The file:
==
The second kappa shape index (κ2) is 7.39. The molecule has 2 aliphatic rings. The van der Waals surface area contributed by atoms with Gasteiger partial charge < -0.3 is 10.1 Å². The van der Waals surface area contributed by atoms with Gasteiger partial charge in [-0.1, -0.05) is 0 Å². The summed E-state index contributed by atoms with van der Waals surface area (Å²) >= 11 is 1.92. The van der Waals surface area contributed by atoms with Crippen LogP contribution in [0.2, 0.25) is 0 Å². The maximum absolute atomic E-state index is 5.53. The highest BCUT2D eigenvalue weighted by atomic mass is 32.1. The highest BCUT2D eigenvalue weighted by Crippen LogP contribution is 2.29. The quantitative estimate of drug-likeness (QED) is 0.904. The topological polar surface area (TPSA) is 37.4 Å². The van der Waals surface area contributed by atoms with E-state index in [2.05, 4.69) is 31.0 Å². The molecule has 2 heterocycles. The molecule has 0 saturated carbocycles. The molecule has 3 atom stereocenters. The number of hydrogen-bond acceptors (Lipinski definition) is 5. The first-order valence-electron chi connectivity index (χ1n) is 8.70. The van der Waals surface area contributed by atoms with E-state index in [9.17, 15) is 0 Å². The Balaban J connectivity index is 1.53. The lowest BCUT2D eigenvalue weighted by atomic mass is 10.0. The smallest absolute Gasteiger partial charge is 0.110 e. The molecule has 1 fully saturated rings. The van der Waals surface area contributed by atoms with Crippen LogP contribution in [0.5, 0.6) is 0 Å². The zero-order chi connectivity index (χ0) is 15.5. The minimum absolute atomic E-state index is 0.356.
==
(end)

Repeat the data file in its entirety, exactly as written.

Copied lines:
The second kappa shape index (κ2) is 7.39. The molecule has 2 aliphatic rings. The van der Waals surface area contributed by atoms with Gasteiger partial charge < -0.3 is 10.1 Å². The van der Waals surface area contributed by atoms with Gasteiger partial charge in [-0.1, -0.05) is 0 Å². The summed E-state index contributed by atoms with van der Waals surface area (Å²) >= 11 is 1.92. The van der Waals surface area contributed by atoms with Crippen LogP contribution in [0.2, 0.25) is 0 Å². The maximum absolute atomic E-state index is 5.53. The highest BCUT2D eigenvalue weighted by atomic mass is 32.1. The highest BCUT2D eigenvalue weighted by Crippen LogP contribution is 2.29. The quantitative estimate of drug-likeness (QED) is 0.904. The topological polar surface area (TPSA) is 37.4 Å². The van der Waals surface area contributed by atoms with E-state index in [2.05, 4.69) is 31.0 Å². The molecule has 2 heterocycles. The molecule has 0 saturated carbocycles. The molecule has 3 atom stereocenters. The number of hydrogen-bond acceptors (Lipinski definition) is 5. The first-order valence-electron chi connectivity index (χ1n) is 8.70. The van der Waals surface area contributed by atoms with E-state index in [9.17, 15) is 0 Å². The Balaban J connectivity index is 1.53. The lowest BCUT2D eigenvalue weighted by atomic mass is 10.0. The smallest absolute Gasteiger partial charge is 0.110 e. The molecule has 1 fully saturated rings. The van der Waals surface area contributed by atoms with Crippen LogP contribution in [0.5, 0.6) is 0 Å². The zero-order chi connectivity index (χ0) is 15.5. The minimum absolute atomic E-state index is 0.356.